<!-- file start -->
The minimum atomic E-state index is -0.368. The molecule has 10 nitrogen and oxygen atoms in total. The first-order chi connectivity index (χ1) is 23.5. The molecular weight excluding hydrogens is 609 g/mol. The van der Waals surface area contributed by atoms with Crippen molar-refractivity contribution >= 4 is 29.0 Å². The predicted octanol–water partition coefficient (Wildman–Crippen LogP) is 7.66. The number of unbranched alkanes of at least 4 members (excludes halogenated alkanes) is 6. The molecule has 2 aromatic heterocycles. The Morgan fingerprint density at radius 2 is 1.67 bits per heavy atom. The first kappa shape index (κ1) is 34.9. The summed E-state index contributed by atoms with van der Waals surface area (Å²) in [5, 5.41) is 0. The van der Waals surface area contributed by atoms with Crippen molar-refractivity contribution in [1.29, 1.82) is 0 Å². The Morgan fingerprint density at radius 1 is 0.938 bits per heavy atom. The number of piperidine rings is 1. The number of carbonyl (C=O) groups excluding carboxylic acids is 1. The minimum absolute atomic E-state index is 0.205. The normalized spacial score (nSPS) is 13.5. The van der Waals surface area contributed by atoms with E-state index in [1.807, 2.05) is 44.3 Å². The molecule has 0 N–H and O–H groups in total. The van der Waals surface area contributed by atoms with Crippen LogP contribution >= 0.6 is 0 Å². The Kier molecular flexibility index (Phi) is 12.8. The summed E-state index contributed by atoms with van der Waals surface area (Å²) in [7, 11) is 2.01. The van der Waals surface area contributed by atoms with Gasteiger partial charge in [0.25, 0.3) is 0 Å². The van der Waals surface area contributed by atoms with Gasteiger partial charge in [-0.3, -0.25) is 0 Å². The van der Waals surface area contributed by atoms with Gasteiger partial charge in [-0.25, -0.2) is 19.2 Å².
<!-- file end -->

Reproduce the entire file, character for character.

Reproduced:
The minimum atomic E-state index is -0.368. The molecule has 10 nitrogen and oxygen atoms in total. The first-order chi connectivity index (χ1) is 23.5. The molecular weight excluding hydrogens is 609 g/mol. The van der Waals surface area contributed by atoms with Crippen molar-refractivity contribution >= 4 is 29.0 Å². The predicted octanol–water partition coefficient (Wildman–Crippen LogP) is 7.66. The number of unbranched alkanes of at least 4 members (excludes halogenated alkanes) is 6. The molecule has 2 aromatic heterocycles. The Morgan fingerprint density at radius 2 is 1.67 bits per heavy atom. The first kappa shape index (κ1) is 34.9. The summed E-state index contributed by atoms with van der Waals surface area (Å²) in [5, 5.41) is 0. The van der Waals surface area contributed by atoms with Crippen molar-refractivity contribution in [1.29, 1.82) is 0 Å². The Morgan fingerprint density at radius 1 is 0.938 bits per heavy atom. The number of piperidine rings is 1. The number of carbonyl (C=O) groups excluding carboxylic acids is 1. The minimum absolute atomic E-state index is 0.205. The normalized spacial score (nSPS) is 13.5. The van der Waals surface area contributed by atoms with E-state index in [1.807, 2.05) is 44.3 Å². The molecule has 0 N–H and O–H groups in total. The van der Waals surface area contributed by atoms with Crippen LogP contribution >= 0.6 is 0 Å². The Kier molecular flexibility index (Phi) is 12.8. The summed E-state index contributed by atoms with van der Waals surface area (Å²) in [7, 11) is 2.01. The van der Waals surface area contributed by atoms with Gasteiger partial charge in [0.25, 0.3) is 0 Å². The van der Waals surface area contributed by atoms with Gasteiger partial charge in [-0.3, -0.25) is 0 Å². The van der Waals surface area contributed by atoms with Gasteiger partial charge in [-0.25, -0.2) is 19.2 Å².